Celiac Genetics

  • Analyzes a patient’s genetic profile for disease risk stratification
  • Only Prometheus genetic testing quantifies the relative risk of disease for every patient
  • A negative predictive value (NPV) of 95% to 100% allows for ruling out celiac disease for life1

Now You Can Asses Your Patients’ Risk

Category NumberDQ Genotype CategoryIncreased Risk Over General Population2,3Relative Risk
8DQ2 homozygous31xExtremely High
7DQ2/other high-risk gene16xVery High
6DQ2/DQ810xVery High
5DQ8 homozygous10xHigh
4DQ2 heterozygous10xHigh
3DQ8 heterozygous2xModerate
2DQ2/other low-risk gene<1xLow
1DQ2-, DQ8-<0.1xExtremely Low


Most celiac patients carry either the DQ2 haplotype (about 95% of celiacs) or the DQ8 haplotype (about 5% of celiacs). There are two DQ2 haplotypes, but only one DQ8 haplotype—specific combinations may confer different risks for the development of celiac disease, as shown above.

Research advises ordering full HLA-DQA1 and DQB1 typing and should also have other clinical correlates including positive serology (gluten challenged) with or without abnormal duodenal biopsy.

References:
1.Kaukinen K, Partanen J, Mäki M, Collin P. HLA-DQ typing in the diagnosis of celiac disease. Am J Gastroenterol. 2002;97(3):695-699.
2. Pietzak M, Schofield T. HLA-DQ2 homozygotes are associated with a 31-fold increased risk of EMA positivity in a large sample of sera (n = 4152) from patients at risk for celiac disease [DDW abstract]. Gastroenterology. 2007;132(7):2585.
3. Fasano A, Berti I, Gerarduzzi T, et al. Prevalence of celiac disease in at-risk and not-at-risk groups in the United States: a large multicenter study. Arch Intern Med. 2003;163(3):286-292.

Sample insurance correspondence for PROMETHEUS® Celiac Genetics

Celiac Plus

Provides More Comprehensive, Accurate Answers

PROMETHEUS Celiac PLUS combines serologic and genetic testing in one convenient test

  • Comprehensive serum antibody profile combines 5 serological markers (IgG, IgA, tTG, EMA and total serum IgA)
  • Only Prometheus genetic testing quantifies the relative risk of disease for every patient
  • A negative predictive value (NPV) of 95% to 100% allows for ruling out celiac disease for life1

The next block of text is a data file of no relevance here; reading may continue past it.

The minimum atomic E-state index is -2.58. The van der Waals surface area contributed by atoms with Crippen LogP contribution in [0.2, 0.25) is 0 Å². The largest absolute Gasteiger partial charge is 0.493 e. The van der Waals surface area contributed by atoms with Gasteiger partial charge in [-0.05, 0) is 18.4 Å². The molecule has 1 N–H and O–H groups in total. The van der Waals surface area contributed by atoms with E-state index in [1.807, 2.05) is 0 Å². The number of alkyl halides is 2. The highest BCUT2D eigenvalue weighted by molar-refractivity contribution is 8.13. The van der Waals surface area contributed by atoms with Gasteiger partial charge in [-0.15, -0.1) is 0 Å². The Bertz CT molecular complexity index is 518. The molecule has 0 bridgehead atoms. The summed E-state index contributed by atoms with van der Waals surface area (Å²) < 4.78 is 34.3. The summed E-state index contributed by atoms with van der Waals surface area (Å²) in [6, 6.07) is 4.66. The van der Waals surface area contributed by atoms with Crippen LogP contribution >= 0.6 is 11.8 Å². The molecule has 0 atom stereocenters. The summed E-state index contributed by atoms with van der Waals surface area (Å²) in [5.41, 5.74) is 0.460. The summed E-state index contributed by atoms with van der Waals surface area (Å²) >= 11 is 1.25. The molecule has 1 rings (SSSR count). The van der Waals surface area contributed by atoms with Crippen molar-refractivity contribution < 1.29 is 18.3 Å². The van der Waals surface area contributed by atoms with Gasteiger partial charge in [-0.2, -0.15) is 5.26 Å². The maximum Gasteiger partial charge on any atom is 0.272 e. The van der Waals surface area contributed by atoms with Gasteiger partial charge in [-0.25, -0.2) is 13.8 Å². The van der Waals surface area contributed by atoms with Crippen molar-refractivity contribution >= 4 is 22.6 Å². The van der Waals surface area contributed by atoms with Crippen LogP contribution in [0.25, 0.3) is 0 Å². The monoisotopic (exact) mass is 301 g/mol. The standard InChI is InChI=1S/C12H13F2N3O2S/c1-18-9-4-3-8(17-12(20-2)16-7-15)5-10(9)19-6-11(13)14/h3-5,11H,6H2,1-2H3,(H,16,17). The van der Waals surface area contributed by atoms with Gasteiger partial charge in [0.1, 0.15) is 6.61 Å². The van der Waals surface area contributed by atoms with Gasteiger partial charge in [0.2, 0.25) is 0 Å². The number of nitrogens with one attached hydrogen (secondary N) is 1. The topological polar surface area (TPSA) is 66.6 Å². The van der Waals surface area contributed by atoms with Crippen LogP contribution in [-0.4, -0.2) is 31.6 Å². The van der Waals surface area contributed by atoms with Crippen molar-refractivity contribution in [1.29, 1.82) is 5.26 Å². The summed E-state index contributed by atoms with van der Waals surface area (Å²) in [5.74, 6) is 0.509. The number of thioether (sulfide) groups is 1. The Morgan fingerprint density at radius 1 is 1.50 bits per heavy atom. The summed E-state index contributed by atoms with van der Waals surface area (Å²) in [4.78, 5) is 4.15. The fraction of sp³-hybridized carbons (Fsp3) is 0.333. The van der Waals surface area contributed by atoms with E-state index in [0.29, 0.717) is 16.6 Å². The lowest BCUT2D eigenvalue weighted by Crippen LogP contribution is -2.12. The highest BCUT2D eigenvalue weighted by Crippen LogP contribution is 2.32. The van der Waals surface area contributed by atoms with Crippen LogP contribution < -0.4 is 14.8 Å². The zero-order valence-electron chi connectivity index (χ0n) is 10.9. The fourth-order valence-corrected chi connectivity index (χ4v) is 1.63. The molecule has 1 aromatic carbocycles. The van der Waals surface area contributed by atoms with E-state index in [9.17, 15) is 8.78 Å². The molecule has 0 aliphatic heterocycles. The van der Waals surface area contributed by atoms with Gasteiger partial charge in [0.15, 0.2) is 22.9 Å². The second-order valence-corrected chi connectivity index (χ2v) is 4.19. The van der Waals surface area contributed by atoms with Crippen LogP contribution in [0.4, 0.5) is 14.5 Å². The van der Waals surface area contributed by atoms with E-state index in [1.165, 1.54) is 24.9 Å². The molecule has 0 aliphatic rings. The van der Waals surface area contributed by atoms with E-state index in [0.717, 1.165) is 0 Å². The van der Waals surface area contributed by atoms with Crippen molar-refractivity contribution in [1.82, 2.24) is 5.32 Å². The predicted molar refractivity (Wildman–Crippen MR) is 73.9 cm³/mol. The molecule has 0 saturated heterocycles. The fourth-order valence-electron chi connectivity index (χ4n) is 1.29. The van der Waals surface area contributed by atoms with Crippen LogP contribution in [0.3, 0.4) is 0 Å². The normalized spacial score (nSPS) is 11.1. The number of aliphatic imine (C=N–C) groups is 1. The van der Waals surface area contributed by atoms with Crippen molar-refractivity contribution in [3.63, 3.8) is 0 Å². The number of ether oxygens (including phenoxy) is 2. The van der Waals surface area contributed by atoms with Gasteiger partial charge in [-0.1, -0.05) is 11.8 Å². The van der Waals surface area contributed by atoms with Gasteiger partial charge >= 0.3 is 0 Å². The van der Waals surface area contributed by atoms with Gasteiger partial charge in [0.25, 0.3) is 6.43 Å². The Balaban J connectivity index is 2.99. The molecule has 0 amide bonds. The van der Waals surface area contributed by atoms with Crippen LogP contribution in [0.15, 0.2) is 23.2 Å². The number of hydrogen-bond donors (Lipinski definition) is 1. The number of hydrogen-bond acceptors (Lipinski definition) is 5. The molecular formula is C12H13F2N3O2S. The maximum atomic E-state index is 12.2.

Now You Can Asses Your Patients’ Risk

Category NumberDQ Genotype CategoryIncreased Risk Over General Population2,3Relative Risk
8DQ2 homozygous31xExtremely High
7DQ2/other high-risk gene16xVery High
6DQ2/DQ810xVery High
5DQ8 homozygous10xHigh
4DQ2 heterozygous10xHigh
3DQ8 heterozygous2xModerate
2DQ2/other low-risk gene<1xLow
1DQ2-, DQ8-<0.1xExtremely Low


Most celiac patients carry either the DQ2 haplotype (about 95% of celiacs) or the DQ8 haplotype (about 5% of celiacs). There are two DQ2 haplotypes, but only one DQ8 haplotype—specific combinations may confer different risks for the development of celiac disease, as shown above.

Research advises ordering full HLA-DQA1 and DQB1 typing and should also have other clinical correlates including positive serology (gluten challenged) with or without abnormal duodenal biopsy.

References:
1. Kaukinen K, Partanen J, Mäki M, Collin P. HLA-DQ typing in the diagnosis of celiac disease. Am J Gastroenterol. 2002;97(3):695-699.
2. Pietzak M, Schofield T. HLA-DQ2 homozygotes are associated with a 31-fold increased risk of EMA positivity in a large sample of sera (n = 4152) from patients at risk for celiac disease [DDW abstract]. Gastroenterology. 2007;132(7):2585.
3. Fasano A, Berti I, Gerarduzzi T, et al. Prevalence of celiac disease in at-risk and not-at-risk groups in the United States: a large multicenter study. Arch Intern Med. 2003;163(3):286-292.

Sample insurance correspondence for PROMETHEUS® Celiac Plus